Fårikål literally means ‘sheep in cabbage’ and the secret to getting this dish perfect is the quality of both of those ingredients. Plain ingredients, excellent quality will make your fårikål the best in town.
Traditionally, fårikål is made in September, when Norwegian shepherds would bring their sheep down from the mountains. Their diet had not just consisted of grass but all the wild herbs, giving them a delicious flavour. Try and get an organic, locally-sourced piece of meat, where you know the sheep have been treated well. As for the cabbage, find one from the market, but don’t be tempted to buy a fancy variety.
2 kg shoulder of lamb or mutton (shank or neck will also do), cut into 3cm slice but still on the bone
2 kg green cabbage
5 tsp whole black peppercorns
2 tsp Salt, or to taste
Boiled potatoes, to serve
- Cut the cabbage into around 15 chunky wedges, down the core. This is important as the core holds the leaves together and will stop the cabbage from disintegrating.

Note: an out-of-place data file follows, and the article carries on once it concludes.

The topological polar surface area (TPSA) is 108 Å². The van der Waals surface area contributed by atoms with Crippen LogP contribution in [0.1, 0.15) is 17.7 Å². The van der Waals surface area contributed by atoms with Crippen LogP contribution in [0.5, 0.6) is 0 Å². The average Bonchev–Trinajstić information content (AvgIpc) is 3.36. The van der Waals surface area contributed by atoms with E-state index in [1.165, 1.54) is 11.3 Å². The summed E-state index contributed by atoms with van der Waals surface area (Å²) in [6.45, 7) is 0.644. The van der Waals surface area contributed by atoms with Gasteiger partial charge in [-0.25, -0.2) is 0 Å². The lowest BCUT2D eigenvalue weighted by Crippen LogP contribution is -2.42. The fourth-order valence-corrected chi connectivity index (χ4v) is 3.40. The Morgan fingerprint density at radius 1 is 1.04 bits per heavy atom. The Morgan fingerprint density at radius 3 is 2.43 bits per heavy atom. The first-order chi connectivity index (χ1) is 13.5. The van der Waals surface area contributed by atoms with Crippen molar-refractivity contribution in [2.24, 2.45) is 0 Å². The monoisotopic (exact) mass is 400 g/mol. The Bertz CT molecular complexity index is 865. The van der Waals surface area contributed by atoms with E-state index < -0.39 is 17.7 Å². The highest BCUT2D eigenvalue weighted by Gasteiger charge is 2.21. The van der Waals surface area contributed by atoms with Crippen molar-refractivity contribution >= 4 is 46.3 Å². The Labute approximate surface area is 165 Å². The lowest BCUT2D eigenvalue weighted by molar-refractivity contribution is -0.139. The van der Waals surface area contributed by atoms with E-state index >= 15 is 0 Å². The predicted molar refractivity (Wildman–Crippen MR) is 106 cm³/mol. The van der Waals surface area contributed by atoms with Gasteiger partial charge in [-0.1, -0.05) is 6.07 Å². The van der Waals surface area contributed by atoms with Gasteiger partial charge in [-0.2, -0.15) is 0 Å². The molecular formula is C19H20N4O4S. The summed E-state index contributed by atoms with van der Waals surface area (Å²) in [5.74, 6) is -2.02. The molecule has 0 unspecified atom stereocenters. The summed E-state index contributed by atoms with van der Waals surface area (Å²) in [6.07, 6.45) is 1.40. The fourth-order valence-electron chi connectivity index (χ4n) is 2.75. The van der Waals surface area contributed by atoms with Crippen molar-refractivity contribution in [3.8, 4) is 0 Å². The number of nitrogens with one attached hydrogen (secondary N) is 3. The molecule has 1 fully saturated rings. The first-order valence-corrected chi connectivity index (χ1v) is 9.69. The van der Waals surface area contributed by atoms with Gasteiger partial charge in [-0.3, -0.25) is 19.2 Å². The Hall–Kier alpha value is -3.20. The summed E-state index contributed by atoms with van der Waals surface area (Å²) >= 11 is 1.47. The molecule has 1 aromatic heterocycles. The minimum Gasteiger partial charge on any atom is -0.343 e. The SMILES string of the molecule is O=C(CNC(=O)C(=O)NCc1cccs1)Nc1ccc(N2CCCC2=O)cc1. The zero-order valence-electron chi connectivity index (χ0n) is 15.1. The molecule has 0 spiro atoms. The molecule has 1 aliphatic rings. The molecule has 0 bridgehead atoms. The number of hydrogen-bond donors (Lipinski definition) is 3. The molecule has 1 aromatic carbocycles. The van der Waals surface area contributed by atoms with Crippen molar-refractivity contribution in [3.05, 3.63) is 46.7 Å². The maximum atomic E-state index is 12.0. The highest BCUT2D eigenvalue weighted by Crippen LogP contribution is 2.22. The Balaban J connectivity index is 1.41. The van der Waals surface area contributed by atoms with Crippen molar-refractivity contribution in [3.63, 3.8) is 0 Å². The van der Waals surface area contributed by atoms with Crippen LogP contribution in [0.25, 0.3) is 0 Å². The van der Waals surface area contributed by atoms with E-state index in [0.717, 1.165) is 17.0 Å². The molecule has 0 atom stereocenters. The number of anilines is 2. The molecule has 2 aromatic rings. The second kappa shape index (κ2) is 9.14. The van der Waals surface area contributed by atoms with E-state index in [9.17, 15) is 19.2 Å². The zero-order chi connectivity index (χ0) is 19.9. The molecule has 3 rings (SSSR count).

- Pour the water into a large casserole pot, then put down a layer of lamb, fat side down. Then add a layer of cabbage on top and season with salt and some of the whole peppercorns. Repeat this layering process until you have used up all the ingredients, finishing up with a final layer of cabbage.
- Cover, pop on the stove and bring to the boil, then turn the heat right down to a low simmer. Cook for 2-3 hours until the lamb falls off the bone, taking care to ensure the water doesn’t run dry.
- Serve piping hot with boiled potatoes and the juices from the pot poured over the top.